For instance, a contemplated polymer may be one that hydrolyzes spontaneously upon exposure to water (e.g., within a subject), the polymer may degrade upon exposure to heat (e.g., at temperatures of about 37° C.). Degradation of a polymer may occur at varying rates, depending on the polymer or copolymer used. For example, the half-life of the polymer (the time at which 50% of the polymer can be degraded into monomers and/or other nonpolymeric moieties) may be on the order of days, weeks, months, or years, depending on the polymer. The polymers may be biologically degraded, e.g., by enzymatic activity or cellular machinery, in some cases, for example, through exposure to a lysozyme (e.g., having relatively low pH). In some cases, the polymers may be broken down into monomers and/or other nonpolymeric moieties that cells can either reuse or dispose of without significant toxic effect on the cells (for example, polylactide may be hydrolyzed to form lactic acid, polyglycolide may be hydrolyzed to form glycolic acid, etc.).
In some embodiments, polymers may be polyesters, including copolymers comprising lactic acid and glycolic acid units, such as poly(lactic acid-co-glycolic acid) and poly(lactide-co-glycolide), collectively referred to herein as “PLGA”; and homopolymers comprising glycolic acid units, referred to herein as “PGA,” and lactic acid units, such as poly-L-lactic acid, poly-D-lactic acid, poly-D,L-lactic acid, poly-L-lactide, poly-D-lactide, and poly-D,L-lactide, collectively referred to herein as “PLA.” In some embodiments, exemplary polyesters include, for example, polyhydroxyacids; PEGylated polymers and copolymers of lactide and glycolide (e.g., PEGylated PLA, PEGylated PGA, PEGylated PLGA, and derivatives thereof. In some embodiments, polyesters include, for example, polyanhydrides, poly(ortho ester) PEGylated poly(ortho ester), poly(caprolactone), PEGylated poly(caprolactone), polylysine, PEGylated polylysine, poly(ethylene imine), PEGylated poly(ethylene imine), poly(L-lactide-co-L-lysine), poly(serine ester), poly(4-hydroxy-L-proline ester), poly[α-(4-aminobutyl)-L-glycolic acid], and derivatives thereof.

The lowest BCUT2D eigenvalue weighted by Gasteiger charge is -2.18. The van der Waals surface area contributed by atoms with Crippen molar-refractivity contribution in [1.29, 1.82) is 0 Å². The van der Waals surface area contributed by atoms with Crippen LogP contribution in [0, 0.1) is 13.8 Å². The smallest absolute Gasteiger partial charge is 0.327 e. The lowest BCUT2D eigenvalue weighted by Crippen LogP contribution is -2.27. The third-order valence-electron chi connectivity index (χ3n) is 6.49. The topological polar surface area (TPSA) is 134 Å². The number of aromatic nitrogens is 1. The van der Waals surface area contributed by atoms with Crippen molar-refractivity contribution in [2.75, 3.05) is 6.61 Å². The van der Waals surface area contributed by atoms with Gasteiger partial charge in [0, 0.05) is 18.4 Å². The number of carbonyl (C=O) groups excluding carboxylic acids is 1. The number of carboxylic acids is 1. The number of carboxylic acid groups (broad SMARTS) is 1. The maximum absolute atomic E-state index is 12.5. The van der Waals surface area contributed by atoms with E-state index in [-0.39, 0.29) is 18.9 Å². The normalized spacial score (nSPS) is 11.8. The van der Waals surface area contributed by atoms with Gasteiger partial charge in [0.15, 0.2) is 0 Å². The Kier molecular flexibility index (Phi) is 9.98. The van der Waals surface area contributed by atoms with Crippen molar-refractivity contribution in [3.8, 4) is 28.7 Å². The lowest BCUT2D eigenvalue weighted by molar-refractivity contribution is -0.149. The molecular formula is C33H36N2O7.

In some embodiments, a polymer may be PLGA. PLGA is a biocompatible and biodegradable co-polymer of lactic acid and glycolic acid, and various forms of PLGA can be characterized by the ratio of lactic acid:glycolic acid. Lactic acid can be L-lactic acid, D-lactic acid, or D,L-lactic acid. The degradation rate of PLGA can be adjusted by altering the lactic acid-glycolic acid ratio. In some embodiments, PLGA to be used in accordance with the present invention can be characterized by a lactic acid:glycolic acid molar ratio of approximately 85:15, approximately 75:25, approximately 60:40, approximately 50:50, approximately 40:60, approximately 25:75, or approximately 15:85.
In some embodiments, the ratio of lactic acid to glycolic acid monomers in the polymer of the particle (e.g., the PLGA block copolymer or PLGA-PEG block copolymer), may be selected to optimize for various parameters such as water uptake, therapeutic agent release and/or polymer degradation kinetics can be optimized.
In some embodiments, polymers may be one or more acrylic polymers. In certain embodiments, acrylic polymers include, for example, acrylic acid and methacrylic acid copolymers, methyl methacrylate copolymers, ethoxyethyl methacrylates, cyanoethyl methacrylate, amino alkyl methacrylate copolymer, poly(acrylic acid), poly(methacrylic acid), methacrylic acid alkylamide copolymer, poly(methyl methacrylate), poly(methacrylic acid polyacrylamide, amino alkyl methacrylate copolymer, glycidyl methacrylate copolymers, polycyanoacrylates, and combinations comprising one or more of the foregoing polymers. The acrylic polymer may comprise fully-polymerized copolymers of acrylic and methacrylic acid esters with a low content of quaternary ammonium groups.